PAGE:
Imagine being a leader of a school or a church or a community with a staff that included a white man wearing a MAGA hat and a Black woman wearing a Black Lives Matter T-shirt.
David Bailey recently pointed out that Jesus’ disciples included both tax collectors and zealots. Their modern-day equivalents would be as seemingly diametrically opposed as the two people I described above. The tax collectors were Jewish citizens working for the Roman government. They often extorted their own people. They were seen as betraying their nation. The zealots were, as their name suggests, zealous for their nation. They were Jewish nationalists, ready to fight to overthrow oppression and make Israel great again.
Jesus intentionally called both of them to be his disciples. And as far as we know, he didn’t overtly correct their zealotry or their tax collecting. He did call them to be humble, to live and love sacrificially, and to care for others through prayer and healing and service.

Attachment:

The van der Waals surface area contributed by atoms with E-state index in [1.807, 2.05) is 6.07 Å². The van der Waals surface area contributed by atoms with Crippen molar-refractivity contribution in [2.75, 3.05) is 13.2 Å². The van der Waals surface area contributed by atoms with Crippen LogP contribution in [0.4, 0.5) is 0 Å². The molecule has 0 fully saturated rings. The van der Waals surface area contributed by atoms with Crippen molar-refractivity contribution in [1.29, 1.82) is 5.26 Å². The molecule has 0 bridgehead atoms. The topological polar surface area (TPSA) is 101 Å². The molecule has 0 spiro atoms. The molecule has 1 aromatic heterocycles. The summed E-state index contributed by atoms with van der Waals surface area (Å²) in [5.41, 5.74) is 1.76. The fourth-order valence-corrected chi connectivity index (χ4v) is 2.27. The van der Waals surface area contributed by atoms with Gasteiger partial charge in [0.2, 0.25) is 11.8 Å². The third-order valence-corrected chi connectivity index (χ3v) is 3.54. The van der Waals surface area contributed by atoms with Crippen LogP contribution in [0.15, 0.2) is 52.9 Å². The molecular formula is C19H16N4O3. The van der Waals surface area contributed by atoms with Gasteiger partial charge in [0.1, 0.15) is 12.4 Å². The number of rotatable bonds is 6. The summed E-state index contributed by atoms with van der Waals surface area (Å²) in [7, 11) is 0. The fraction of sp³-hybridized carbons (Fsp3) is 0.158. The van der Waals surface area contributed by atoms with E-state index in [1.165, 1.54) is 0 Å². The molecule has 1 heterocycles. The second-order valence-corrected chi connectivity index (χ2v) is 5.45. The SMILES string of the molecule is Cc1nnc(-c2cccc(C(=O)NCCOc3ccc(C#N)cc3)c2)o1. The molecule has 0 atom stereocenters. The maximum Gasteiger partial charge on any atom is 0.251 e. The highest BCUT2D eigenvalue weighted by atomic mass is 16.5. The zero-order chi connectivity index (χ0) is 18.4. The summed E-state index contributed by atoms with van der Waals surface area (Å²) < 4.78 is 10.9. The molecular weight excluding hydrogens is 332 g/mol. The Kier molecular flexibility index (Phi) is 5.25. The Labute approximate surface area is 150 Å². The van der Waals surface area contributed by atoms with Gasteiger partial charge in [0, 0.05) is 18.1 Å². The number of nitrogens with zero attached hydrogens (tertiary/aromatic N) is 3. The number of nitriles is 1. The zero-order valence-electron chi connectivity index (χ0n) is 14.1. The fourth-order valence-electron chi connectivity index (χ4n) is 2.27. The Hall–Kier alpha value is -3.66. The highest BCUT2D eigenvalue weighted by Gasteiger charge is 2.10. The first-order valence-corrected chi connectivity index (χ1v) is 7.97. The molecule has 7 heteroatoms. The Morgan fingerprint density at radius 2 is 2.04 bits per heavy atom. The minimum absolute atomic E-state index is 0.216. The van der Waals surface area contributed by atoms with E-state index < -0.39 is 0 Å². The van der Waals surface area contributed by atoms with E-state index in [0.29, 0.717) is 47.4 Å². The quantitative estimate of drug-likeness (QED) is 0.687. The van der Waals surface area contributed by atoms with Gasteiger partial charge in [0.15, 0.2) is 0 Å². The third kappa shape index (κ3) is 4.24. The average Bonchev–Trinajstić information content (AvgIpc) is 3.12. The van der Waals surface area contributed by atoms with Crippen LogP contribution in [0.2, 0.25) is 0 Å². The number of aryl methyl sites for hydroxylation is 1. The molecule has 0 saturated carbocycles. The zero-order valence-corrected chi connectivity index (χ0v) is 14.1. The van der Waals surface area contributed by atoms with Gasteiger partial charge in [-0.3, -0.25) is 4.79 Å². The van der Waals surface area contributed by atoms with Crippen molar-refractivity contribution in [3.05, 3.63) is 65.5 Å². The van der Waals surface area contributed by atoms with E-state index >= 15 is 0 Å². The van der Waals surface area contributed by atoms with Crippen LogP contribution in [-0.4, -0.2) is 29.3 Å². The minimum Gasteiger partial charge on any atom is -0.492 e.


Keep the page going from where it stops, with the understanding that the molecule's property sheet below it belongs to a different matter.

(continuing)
It leads me back to the question of what it means to love “our enemies.” What does it mean to love those who are ideologically, culturally, ethically, politically, or otherwise opposed to me?
I think it’s simpler than I make it. Loving other people means looking out for their needs. Listening to them. Sharing my own cares and concerns. Being honest.
“Love your enemies” does not mean “change your enemies’ political views.” It does not mean, “Convince your enemies that you see the world rightly and they don’t.” Love, whether it is towards myself or my neighbor or my enemy, is patient and kind. Like Jesus with his disciples. Like Jesus with me.
(See my recommendations from yesterday for a few podcasts and articles related to this theme.)
To learn more with Amy Julia in thinking about politics, power, and loving our enemies, here are some additional podcast episodes and reflections:
- S3 E19 | Loving Our Enemies in a Nation Divided with David Bailey
- AJB Recommends: How to Love Across Divisions
- Five First Steps toward Participating in Racial Healing
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